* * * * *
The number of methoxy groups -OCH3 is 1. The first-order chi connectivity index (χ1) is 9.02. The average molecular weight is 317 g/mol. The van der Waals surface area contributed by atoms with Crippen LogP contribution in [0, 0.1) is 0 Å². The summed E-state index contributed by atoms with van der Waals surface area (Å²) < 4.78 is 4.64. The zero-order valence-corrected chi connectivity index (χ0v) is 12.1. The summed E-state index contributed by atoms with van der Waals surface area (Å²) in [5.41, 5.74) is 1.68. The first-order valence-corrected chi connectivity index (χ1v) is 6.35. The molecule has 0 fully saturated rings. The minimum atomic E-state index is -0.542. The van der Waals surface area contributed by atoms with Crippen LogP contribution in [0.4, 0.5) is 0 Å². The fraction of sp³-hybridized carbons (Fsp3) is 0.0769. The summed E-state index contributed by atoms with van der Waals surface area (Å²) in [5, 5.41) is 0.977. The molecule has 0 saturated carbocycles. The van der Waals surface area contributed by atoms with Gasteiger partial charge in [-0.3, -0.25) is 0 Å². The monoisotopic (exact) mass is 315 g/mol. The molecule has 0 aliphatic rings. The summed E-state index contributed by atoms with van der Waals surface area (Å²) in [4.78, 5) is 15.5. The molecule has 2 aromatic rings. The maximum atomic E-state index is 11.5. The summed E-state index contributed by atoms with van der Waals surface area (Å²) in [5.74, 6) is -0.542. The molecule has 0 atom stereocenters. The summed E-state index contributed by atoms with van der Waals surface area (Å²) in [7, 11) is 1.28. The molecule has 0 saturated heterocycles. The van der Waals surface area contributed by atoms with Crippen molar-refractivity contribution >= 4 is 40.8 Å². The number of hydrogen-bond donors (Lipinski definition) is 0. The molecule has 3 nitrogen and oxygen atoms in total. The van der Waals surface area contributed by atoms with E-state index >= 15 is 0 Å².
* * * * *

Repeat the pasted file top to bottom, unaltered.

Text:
The number of methoxy groups -OCH3 is 1. The first-order chi connectivity index (χ1) is 9.02. The average molecular weight is 317 g/mol. The van der Waals surface area contributed by atoms with Crippen LogP contribution in [0, 0.1) is 0 Å². The summed E-state index contributed by atoms with van der Waals surface area (Å²) < 4.78 is 4.64. The zero-order valence-corrected chi connectivity index (χ0v) is 12.1. The summed E-state index contributed by atoms with van der Waals surface area (Å²) in [5.41, 5.74) is 1.68. The first-order valence-corrected chi connectivity index (χ1v) is 6.35. The molecule has 0 fully saturated rings. The minimum atomic E-state index is -0.542. The van der Waals surface area contributed by atoms with Crippen LogP contribution in [0.4, 0.5) is 0 Å². The fraction of sp³-hybridized carbons (Fsp3) is 0.0769. The summed E-state index contributed by atoms with van der Waals surface area (Å²) in [5, 5.41) is 0.977. The molecule has 0 saturated carbocycles. The van der Waals surface area contributed by atoms with Gasteiger partial charge in [-0.3, -0.25) is 0 Å². The monoisotopic (exact) mass is 315 g/mol. The molecule has 0 aliphatic rings. The summed E-state index contributed by atoms with van der Waals surface area (Å²) in [4.78, 5) is 15.5. The molecule has 2 aromatic rings. The maximum atomic E-state index is 11.5. The summed E-state index contributed by atoms with van der Waals surface area (Å²) in [5.74, 6) is -0.542. The molecule has 0 atom stereocenters. The summed E-state index contributed by atoms with van der Waals surface area (Å²) in [7, 11) is 1.28. The molecule has 0 saturated heterocycles. The van der Waals surface area contributed by atoms with Crippen molar-refractivity contribution >= 4 is 40.8 Å². The number of hydrogen-bond donors (Lipinski definition) is 0. The molecule has 3 nitrogen and oxygen atoms in total. The van der Waals surface area contributed by atoms with E-state index >= 15 is 0 Å².